UK businesses and households are currently experiencing rising energy bills, with prices climbing to the highest they’ve ever been. But the issue isn’t exclusive to the UK – it’s a global concern.
The price rise comes as a result of Ofgem increasing the price cap that energy suppliers are able to charge their customers. Another contributing factor is the escalating war in Ukraine, as Russia supplies Europe with around 40% of its gas. Whilst the UK sources less than 5% of its gas from the country, gas prices are affected by fluctuations in the global market, meaning that Europe’s rising prices are having knock-on effects.
As some have pointed out, wholesale gas prices have actually dropped by a significant amount, leading people to question why energy tariffs aren’t coming down.
The global energy price rise explained
Energy price cap increase
In April 2022, there was a record global gas price increase as bills rose by as much as 54% for both households and business customers. Those on default tariffs saw their bills increase by as much as £693, an increase from £1,277 to £1,971 per year. Prepayment customers saw an increase of £708 from £1,309 to £2,017.
This is due to the maximum energy price cap that energy suppliers are allowed to charge their customers being increased. The cap is reviewed twice a year and tracks wholesale energy and other costs. The cap is in place to ensure that energy companies don’t overcharge their customers to make excessive profits.
The cap was updated in August 2021, but in early 2021 Ofgem stated that the level didn’t reflect the unprecedented record rise in gas prices. Therefore, in April the cap was increased and customers saw their energy bills increase significantly. It is expected that the energy price cap will increase to £2,800 in October, a further hike of £830. Soaring prices have led to a collapse of energy suppliers in late 2021 and early 2022, with more expected to follow.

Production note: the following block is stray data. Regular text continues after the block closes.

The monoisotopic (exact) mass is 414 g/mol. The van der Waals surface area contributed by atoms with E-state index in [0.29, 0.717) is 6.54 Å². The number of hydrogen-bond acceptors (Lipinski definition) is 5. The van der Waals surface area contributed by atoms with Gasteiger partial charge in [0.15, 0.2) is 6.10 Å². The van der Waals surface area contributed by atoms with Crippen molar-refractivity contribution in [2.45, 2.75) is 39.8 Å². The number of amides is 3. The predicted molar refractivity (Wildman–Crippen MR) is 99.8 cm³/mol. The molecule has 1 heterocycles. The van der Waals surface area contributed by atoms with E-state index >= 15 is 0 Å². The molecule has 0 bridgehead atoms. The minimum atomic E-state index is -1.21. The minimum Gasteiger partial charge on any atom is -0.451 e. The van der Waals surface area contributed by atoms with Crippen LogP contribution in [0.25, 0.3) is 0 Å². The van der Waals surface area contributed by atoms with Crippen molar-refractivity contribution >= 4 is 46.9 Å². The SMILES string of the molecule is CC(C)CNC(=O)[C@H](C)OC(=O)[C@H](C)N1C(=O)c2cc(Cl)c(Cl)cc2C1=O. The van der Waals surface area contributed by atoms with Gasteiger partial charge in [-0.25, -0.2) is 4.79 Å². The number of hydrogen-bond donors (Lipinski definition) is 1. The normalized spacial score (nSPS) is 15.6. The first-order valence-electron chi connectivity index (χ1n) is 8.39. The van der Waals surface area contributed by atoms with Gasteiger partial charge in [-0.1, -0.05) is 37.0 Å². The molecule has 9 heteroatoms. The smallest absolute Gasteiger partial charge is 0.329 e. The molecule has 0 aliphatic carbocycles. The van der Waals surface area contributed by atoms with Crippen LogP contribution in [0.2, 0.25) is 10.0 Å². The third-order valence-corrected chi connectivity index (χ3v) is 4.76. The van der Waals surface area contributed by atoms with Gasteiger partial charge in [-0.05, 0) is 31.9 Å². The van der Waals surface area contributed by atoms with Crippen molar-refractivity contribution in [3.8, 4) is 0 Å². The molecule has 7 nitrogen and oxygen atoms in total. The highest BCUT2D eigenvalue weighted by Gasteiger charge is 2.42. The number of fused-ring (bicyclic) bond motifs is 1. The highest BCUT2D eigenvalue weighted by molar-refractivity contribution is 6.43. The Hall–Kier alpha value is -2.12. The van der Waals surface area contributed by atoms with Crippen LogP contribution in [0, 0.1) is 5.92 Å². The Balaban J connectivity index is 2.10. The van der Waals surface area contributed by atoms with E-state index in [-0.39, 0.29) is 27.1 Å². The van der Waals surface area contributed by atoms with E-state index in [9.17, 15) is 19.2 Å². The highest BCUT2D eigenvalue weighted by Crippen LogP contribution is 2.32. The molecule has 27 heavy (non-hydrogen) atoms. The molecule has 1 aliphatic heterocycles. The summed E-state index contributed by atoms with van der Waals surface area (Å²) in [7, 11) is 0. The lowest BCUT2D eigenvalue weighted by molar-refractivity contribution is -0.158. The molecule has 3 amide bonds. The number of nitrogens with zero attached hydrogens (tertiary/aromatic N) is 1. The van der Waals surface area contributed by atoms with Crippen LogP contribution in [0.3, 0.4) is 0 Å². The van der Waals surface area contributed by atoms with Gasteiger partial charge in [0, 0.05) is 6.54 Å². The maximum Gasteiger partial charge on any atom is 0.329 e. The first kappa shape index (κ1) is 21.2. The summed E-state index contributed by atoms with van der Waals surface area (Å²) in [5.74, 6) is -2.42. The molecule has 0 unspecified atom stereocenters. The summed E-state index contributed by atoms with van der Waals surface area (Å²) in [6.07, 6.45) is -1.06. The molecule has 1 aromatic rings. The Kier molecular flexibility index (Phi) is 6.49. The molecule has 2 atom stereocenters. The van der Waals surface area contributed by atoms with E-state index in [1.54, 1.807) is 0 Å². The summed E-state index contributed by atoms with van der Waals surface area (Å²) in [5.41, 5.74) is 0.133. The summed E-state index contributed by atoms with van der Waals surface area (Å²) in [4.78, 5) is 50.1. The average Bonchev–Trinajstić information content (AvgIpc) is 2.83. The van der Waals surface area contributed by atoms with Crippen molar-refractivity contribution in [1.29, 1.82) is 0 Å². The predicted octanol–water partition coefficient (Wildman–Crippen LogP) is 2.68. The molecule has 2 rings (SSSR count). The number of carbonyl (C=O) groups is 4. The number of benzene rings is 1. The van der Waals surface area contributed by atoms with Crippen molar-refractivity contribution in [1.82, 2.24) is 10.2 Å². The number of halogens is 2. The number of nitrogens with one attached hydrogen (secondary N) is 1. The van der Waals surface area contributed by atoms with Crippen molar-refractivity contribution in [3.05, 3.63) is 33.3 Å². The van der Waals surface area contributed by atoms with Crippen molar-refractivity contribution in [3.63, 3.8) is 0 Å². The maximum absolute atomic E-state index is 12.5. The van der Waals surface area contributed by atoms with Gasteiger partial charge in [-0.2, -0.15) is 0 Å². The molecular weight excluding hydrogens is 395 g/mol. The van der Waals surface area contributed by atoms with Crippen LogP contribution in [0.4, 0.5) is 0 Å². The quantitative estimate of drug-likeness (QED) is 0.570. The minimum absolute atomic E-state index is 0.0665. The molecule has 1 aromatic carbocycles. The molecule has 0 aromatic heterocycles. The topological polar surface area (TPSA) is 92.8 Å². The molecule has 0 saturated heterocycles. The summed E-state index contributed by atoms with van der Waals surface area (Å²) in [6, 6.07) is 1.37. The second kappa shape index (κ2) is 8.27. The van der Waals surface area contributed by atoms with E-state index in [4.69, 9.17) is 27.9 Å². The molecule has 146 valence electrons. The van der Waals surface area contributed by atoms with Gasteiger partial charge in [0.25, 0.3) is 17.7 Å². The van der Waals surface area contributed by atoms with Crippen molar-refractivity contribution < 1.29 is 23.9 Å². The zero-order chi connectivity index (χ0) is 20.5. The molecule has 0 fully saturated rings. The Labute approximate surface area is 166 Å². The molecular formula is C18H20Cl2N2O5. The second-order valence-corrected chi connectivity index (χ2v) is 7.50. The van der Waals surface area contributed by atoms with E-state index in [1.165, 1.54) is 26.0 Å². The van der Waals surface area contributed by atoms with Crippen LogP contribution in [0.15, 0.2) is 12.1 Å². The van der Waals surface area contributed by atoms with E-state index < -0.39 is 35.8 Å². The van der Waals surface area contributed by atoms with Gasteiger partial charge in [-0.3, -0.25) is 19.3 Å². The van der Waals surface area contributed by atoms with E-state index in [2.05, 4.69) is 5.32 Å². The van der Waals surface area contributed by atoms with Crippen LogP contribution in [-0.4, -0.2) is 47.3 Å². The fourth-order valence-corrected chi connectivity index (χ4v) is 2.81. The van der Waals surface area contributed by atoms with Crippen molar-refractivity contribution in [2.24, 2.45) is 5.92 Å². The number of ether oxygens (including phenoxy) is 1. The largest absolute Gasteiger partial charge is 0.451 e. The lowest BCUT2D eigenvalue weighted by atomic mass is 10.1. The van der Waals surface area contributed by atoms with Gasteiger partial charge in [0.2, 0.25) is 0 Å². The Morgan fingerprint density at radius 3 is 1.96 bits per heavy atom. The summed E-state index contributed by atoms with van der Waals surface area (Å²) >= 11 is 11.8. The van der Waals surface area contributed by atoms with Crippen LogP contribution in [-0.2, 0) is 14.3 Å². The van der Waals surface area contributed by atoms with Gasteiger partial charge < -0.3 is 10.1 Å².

Wholesale gas prices
Gas prices, like other energy commodities, fluctuate depending on supply and demand. The gas price that has dropped significantly is the day-ahead price. Day-ahead gas prices track real time market events and are more reflective of the market conditions. The market is affected by events such as maintenance issues or supply and demand changes.
Gas suppliers don’t commonly buy gas in short contracts depending on what the day-ahead market shows, as they need to be able to offer stable, fixed prices for their customers in the longer term. They’ll purchase a year’s (or more) supply, sheltered from short term market fluctuations.
Therefore, whilst day to day gas prices have dropped, the price to buy in the longer term hasn’t.
How your business can manage rising energy costs?
Smaller businesses are already feeling the result of rising energy costs. Research suggests that more than half of businesses are already spending £3,000 or more on their annual energy bills, whilst a quarter are spending over £4,000. Here is what you can do to manage the price increase.
Improve your business’s energy efficiency
There are numerous ways that you can transform your business to be more energy efficient. For example, changing your light bulbs to modern, LED bulbs that are more efficient and use less energy. Installing light sensors to turn off when there is no one in the room and unplugging your devices when you’re not using them.
Check with your energy supplier
Many energy suppliers will offer grants or advice to help you lower your bills. You may be able to arrange a payment plan to help lower your costs or change tariffs to a one that better suits your needs. You may also want to consider changing your energy supplier if you can get a better deal elsewhere.
Contacting a third-party company to help you manage your bills
If your business is struggling with its business energy procurement, contacting an energy consultant may be the answer you’re looking for. Energy consultants can help you with your energy bills, some can also source your gas for you to remove the burden from your shoulders.